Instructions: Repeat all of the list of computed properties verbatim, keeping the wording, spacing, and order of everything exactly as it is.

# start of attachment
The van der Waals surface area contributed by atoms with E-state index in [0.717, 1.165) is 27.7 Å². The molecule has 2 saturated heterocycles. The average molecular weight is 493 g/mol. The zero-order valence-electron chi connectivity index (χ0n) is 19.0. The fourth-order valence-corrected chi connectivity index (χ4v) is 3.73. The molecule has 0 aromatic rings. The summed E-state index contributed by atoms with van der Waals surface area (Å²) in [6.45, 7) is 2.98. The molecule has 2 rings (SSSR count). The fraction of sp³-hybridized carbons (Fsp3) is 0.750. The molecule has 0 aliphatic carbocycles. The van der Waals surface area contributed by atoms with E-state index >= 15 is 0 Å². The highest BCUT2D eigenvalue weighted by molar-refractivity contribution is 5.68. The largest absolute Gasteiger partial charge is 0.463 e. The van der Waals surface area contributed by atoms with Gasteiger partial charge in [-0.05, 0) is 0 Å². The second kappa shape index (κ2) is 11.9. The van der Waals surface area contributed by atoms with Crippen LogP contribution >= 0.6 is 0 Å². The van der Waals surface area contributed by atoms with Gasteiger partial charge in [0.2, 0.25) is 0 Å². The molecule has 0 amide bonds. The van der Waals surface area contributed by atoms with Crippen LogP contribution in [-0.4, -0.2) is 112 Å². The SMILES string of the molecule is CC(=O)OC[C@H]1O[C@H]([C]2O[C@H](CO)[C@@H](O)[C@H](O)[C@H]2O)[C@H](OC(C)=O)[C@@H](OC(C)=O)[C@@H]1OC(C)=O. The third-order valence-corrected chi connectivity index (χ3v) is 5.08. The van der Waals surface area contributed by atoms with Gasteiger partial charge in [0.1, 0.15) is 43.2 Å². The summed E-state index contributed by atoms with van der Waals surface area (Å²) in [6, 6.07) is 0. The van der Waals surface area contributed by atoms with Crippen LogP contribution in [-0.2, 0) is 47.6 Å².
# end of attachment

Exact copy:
The van der Waals surface area contributed by atoms with E-state index in [0.717, 1.165) is 27.7 Å². The molecule has 2 saturated heterocycles. The average molecular weight is 493 g/mol. The zero-order valence-electron chi connectivity index (χ0n) is 19.0. The fourth-order valence-corrected chi connectivity index (χ4v) is 3.73. The molecule has 0 aromatic rings. The summed E-state index contributed by atoms with van der Waals surface area (Å²) in [6.45, 7) is 2.98. The molecule has 2 rings (SSSR count). The fraction of sp³-hybridized carbons (Fsp3) is 0.750. The molecule has 0 aliphatic carbocycles. The van der Waals surface area contributed by atoms with E-state index >= 15 is 0 Å². The highest BCUT2D eigenvalue weighted by molar-refractivity contribution is 5.68. The largest absolute Gasteiger partial charge is 0.463 e. The van der Waals surface area contributed by atoms with Gasteiger partial charge in [-0.05, 0) is 0 Å². The second kappa shape index (κ2) is 11.9. The van der Waals surface area contributed by atoms with Crippen LogP contribution >= 0.6 is 0 Å². The van der Waals surface area contributed by atoms with Gasteiger partial charge in [0.2, 0.25) is 0 Å². The molecule has 0 amide bonds. The van der Waals surface area contributed by atoms with Crippen LogP contribution in [-0.4, -0.2) is 112 Å². The SMILES string of the molecule is CC(=O)OC[C@H]1O[C@H]([C]2O[C@H](CO)[C@@H](O)[C@H](O)[C@H]2O)[C@H](OC(C)=O)[C@@H](OC(C)=O)[C@@H]1OC(C)=O. The third-order valence-corrected chi connectivity index (χ3v) is 5.08. The van der Waals surface area contributed by atoms with Gasteiger partial charge in [0.1, 0.15) is 43.2 Å². The summed E-state index contributed by atoms with van der Waals surface area (Å²) in [6, 6.07) is 0. The van der Waals surface area contributed by atoms with Crippen LogP contribution in [-0.2, 0) is 47.6 Å².